A group of students has developed new manufacturing processes to transform lobster shell waste into biodegradable, recyclable bioplastic. They are studying Innovation Design Engineering, a course delivered jointly by Imperial College London and the Royal College of Art. They have built a series of machines that extract, form and recycle the material, which they believe could be used as a replacement for various single-use plastics.
The project uses chitin, the world’s second most abundant biopolymer, (a naturally produced plastic). Chitin is found in crustaceans, insects, and fungi, but needs to be chemically extracted from the source before it can be turned into the material.
Currently, chitosan, the commercial version of chitin, is expensive to buy and its extraction process is time-consuming. The team, therefore, built a small-scale extractor that enables the initial process of drawing out the chitin from the seafood waste.
The versatility of the material also enabled the designers to achieve different material properties by adjusting the ratios of the base ingredients. This meant they could control the stiffness, flexibility and optical clarity of the material, as well as its thickness.
The group believes that difficulties in forming the material is a key barrier to its widespread adoption by other designers. In order to address this, they built machines that can form the bioplastic using new manufacturing methods tailored to how the material behaves.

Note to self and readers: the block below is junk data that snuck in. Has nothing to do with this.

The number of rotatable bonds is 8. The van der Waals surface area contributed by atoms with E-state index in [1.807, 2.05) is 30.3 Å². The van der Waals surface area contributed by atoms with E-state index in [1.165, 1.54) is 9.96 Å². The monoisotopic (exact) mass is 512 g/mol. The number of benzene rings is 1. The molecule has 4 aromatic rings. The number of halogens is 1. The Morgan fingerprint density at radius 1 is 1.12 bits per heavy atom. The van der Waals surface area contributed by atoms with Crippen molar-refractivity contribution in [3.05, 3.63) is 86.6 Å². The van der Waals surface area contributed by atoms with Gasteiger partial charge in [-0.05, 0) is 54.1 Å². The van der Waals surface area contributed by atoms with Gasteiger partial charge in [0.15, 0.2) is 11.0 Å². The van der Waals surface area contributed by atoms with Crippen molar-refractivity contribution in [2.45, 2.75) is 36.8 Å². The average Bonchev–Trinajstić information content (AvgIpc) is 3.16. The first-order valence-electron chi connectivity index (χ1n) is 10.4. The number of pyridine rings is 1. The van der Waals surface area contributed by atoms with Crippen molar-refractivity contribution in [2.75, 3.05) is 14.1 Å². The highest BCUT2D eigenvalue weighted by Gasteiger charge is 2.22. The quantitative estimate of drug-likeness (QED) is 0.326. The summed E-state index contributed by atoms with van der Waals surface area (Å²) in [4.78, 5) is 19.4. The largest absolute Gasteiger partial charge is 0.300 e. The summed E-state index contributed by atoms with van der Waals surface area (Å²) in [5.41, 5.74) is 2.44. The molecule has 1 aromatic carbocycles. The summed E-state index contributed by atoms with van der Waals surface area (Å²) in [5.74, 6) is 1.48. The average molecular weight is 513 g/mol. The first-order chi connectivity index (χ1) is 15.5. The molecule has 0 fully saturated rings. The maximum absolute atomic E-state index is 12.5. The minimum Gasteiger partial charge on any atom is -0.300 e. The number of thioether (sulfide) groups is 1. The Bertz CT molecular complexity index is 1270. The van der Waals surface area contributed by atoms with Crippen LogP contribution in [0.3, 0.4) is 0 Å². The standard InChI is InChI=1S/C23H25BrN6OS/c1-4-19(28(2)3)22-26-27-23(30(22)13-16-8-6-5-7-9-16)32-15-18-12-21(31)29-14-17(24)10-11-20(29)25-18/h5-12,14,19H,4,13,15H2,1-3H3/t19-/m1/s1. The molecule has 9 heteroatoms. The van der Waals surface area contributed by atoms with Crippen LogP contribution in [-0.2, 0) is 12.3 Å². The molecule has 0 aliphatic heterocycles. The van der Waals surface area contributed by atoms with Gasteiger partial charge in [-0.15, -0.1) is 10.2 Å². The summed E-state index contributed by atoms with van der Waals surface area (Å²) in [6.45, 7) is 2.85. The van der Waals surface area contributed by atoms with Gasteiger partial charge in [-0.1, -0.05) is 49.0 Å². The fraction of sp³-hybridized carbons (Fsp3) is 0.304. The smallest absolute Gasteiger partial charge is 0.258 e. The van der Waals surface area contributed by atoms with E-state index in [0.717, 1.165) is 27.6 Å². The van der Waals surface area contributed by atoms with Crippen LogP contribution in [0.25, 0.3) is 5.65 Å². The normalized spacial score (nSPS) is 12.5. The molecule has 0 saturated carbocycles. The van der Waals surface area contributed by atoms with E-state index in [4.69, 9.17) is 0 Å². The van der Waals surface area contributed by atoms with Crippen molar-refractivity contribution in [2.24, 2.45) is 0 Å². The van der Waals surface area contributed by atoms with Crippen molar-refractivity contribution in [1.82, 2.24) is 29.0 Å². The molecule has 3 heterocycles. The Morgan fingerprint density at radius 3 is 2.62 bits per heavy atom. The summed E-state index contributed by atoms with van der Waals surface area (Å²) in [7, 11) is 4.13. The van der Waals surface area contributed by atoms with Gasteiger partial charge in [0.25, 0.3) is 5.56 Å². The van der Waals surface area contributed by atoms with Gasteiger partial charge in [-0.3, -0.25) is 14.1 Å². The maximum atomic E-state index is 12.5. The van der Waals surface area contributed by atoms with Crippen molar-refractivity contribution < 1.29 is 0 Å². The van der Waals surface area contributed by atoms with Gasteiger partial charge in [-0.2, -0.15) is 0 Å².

The three new manufacturing machines are:
- Dippy – a heated dip molder comprising of two solid metal elements attached to a heat source, which are dipped in the liquid material and left to dry, forming 3D vessels like cups and containers.
- Vaccy – a steam heated vacuum former. The bioplastic sheets can be formed into molded packaging, taking on the shape of whatever object is put in the vacuum former.
- Sheety – an evaporative sheet former that uses heat and wind to transform the bioplastic solution into flat sheets of material. These can then be glued together using the liquid form of the bioplastic.
The material is easily recyclable and can be turned back into the original bioplastic solution. “We believe that this will allow for more experimentation without creating waste,” say the team. At the end of life, it can be poured onto the soil in its liquid form as a natural, non-polluting fertilizer.